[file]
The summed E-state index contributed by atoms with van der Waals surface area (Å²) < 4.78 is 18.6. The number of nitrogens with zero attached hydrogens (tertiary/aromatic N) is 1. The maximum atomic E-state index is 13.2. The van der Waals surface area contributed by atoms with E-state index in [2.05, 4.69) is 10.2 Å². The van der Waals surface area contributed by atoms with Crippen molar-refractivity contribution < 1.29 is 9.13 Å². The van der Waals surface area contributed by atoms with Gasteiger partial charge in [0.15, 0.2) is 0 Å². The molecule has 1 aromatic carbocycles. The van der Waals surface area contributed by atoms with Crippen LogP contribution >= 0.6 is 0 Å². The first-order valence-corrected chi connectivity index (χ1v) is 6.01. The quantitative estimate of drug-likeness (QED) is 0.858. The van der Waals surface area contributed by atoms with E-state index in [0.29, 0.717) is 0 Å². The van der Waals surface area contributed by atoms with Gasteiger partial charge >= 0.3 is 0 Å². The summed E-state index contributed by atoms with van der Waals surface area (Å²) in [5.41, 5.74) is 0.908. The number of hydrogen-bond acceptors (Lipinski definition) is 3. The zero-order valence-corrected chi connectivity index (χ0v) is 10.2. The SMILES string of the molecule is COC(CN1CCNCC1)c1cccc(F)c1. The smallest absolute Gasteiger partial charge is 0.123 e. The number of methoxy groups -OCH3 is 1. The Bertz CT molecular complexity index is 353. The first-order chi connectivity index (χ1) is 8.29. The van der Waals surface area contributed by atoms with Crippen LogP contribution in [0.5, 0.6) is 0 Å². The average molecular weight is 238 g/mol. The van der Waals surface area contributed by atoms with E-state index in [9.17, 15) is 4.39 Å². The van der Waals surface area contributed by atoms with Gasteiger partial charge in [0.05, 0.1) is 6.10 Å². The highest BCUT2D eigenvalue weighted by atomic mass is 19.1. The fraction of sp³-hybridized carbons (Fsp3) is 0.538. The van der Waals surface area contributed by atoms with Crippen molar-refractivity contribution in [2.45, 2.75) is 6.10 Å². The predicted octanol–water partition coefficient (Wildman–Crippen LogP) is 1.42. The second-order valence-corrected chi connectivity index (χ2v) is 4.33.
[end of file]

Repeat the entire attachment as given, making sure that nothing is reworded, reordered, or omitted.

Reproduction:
The summed E-state index contributed by atoms with van der Waals surface area (Å²) < 4.78 is 18.6. The number of nitrogens with zero attached hydrogens (tertiary/aromatic N) is 1. The maximum atomic E-state index is 13.2. The van der Waals surface area contributed by atoms with E-state index in [2.05, 4.69) is 10.2 Å². The van der Waals surface area contributed by atoms with Crippen molar-refractivity contribution < 1.29 is 9.13 Å². The van der Waals surface area contributed by atoms with Gasteiger partial charge in [0.15, 0.2) is 0 Å². The molecule has 1 aromatic carbocycles. The van der Waals surface area contributed by atoms with Crippen LogP contribution >= 0.6 is 0 Å². The first-order valence-corrected chi connectivity index (χ1v) is 6.01. The quantitative estimate of drug-likeness (QED) is 0.858. The van der Waals surface area contributed by atoms with E-state index in [0.29, 0.717) is 0 Å². The van der Waals surface area contributed by atoms with Gasteiger partial charge >= 0.3 is 0 Å². The summed E-state index contributed by atoms with van der Waals surface area (Å²) in [5.41, 5.74) is 0.908. The number of hydrogen-bond acceptors (Lipinski definition) is 3. The zero-order valence-corrected chi connectivity index (χ0v) is 10.2. The SMILES string of the molecule is COC(CN1CCNCC1)c1cccc(F)c1. The smallest absolute Gasteiger partial charge is 0.123 e. The number of methoxy groups -OCH3 is 1. The Bertz CT molecular complexity index is 353. The first-order chi connectivity index (χ1) is 8.29. The van der Waals surface area contributed by atoms with Crippen LogP contribution in [0.5, 0.6) is 0 Å². The average molecular weight is 238 g/mol. The van der Waals surface area contributed by atoms with E-state index in [9.17, 15) is 4.39 Å². The van der Waals surface area contributed by atoms with Gasteiger partial charge in [0.05, 0.1) is 6.10 Å². The highest BCUT2D eigenvalue weighted by atomic mass is 19.1. The fraction of sp³-hybridized carbons (Fsp3) is 0.538. The van der Waals surface area contributed by atoms with Crippen molar-refractivity contribution in [2.45, 2.75) is 6.10 Å². The predicted octanol–water partition coefficient (Wildman–Crippen LogP) is 1.42. The second-order valence-corrected chi connectivity index (χ2v) is 4.33.